Generating quantile forecasts in R

September 7, 2014

(This article was first published on Hyndsight » R, and kindly contributed to R-bloggers)

From today’s email:

I have just finished reading a copy of ‘Forecasting:Principles and Practice’ and I have found the book really interesting. I have particularly enjoyed the case studies and focus on practical applications.

After finishing the book I have joined a forecasting competition to put what I’ve learnt to the test. I do have a couple of queries about the forecasting outputs required. The output required is a quantile forecast, is this the same as prediction intervals? Is there any R function to produce quantiles from 0 to 99?

If you were able to point me in the right direction regarding the above it would be greatly appreciated.

Many Thanks,

Presumably the competition is GEFCOM2014 which I’ve posted about before.

The future value of a time series is unknown, so you can think of it as a random variable, and its distribution is the “forecast distribution”. A “quantile forecast” is a quantile of the forecast distribution. The usual point forecast is often the mean or the median of the forecast distribution. A prediction interval is a range of specified coverage probability under that distribution. For example, if we assume the forecast distribution is normal, then the 95% prediction interval is defined by the 2.5% and 97.5% quantiles of the forecast distribution.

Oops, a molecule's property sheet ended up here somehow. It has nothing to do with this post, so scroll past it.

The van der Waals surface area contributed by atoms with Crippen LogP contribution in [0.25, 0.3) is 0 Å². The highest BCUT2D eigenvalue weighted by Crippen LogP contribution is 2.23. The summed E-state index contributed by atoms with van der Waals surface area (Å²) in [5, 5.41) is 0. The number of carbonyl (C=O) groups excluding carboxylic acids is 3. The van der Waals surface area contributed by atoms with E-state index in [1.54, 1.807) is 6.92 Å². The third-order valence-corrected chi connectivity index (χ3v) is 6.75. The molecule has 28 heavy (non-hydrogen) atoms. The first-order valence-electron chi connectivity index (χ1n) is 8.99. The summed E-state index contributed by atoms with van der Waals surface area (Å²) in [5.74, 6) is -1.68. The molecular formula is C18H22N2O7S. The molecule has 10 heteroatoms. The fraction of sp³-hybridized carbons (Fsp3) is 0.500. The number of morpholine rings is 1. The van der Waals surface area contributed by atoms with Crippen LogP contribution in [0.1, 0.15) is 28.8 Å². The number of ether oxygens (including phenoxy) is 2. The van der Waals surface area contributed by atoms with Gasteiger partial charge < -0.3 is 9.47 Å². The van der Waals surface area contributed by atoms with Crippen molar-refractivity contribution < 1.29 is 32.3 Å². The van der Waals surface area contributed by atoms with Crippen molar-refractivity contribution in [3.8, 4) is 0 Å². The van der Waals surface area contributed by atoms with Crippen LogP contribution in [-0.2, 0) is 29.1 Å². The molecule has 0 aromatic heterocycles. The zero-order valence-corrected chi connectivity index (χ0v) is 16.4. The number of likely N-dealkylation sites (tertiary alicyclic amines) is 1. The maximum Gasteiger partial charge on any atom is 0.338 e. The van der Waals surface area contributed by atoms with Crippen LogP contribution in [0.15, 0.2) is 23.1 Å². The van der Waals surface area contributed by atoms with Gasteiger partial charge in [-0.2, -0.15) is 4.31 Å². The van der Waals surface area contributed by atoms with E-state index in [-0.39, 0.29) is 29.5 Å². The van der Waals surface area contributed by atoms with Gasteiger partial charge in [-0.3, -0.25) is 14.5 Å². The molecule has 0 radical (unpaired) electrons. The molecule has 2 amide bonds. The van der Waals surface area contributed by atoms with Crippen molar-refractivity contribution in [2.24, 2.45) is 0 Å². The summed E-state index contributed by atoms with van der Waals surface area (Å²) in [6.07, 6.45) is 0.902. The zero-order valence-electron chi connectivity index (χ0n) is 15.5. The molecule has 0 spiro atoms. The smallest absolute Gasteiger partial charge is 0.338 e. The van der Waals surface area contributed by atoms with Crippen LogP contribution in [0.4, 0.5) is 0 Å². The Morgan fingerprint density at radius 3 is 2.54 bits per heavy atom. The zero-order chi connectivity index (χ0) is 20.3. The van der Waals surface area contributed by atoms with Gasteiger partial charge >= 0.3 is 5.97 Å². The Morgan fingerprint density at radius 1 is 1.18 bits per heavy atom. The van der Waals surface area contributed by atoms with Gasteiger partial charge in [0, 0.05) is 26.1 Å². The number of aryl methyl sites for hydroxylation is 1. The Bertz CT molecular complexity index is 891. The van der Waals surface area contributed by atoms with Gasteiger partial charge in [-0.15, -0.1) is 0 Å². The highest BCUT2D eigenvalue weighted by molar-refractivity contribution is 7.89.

Still assuming normality, we could generate the forecast quantiles from 1% to 99% in R using

qnorm((1:99)/100, m, s)

where mu and sigma are the estimated mean and standard deviation of the forecast distribution. So if you are using the forecast package in R, you can do something like this:

fit <- auto.arima(WWWusage)
fc <- forecast(fit, h=20, level=95)
qf <- matrix(0, nrow=99, ncol=20)
m <- fc$mean
s <- (fc$upper-fc$lower)/1.96/2
for(h in 1:20)
  qf[,h] <- qnorm((1:99)/100, m[h], s[h])
matlines(101:120, t(qf), col=rainbow(120), lty=1)


Of course, assuming a normal distribution is rather restrictive and not very interesting. For a more interesting but much more complicated approach to generating quantiles, see my 2010 paper on Density forecasting for long-term peak electricity demand.

To leave a comment for the author, please follow the link and comment on their blog: Hyndsight » R. offers daily e-mail updates about R news and tutorials on topics such as: Data science, Big Data, R jobs, visualization (ggplot2, Boxplots, maps, animation), programming (RStudio, Sweave, LaTeX, SQL, Eclipse, git, hadoop, Web Scraping) statistics (regression, PCA, time series, trading) and more...

If you got this far, why not subscribe for updates from the site? Choose your flavor: e-mail, twitter, RSS, or facebook...

Comments are closed.


Never miss an update!
Subscribe to R-bloggers to receive
e-mails with the latest R posts.
(You will not see this message again.)

Click here to close (This popup will not appear again)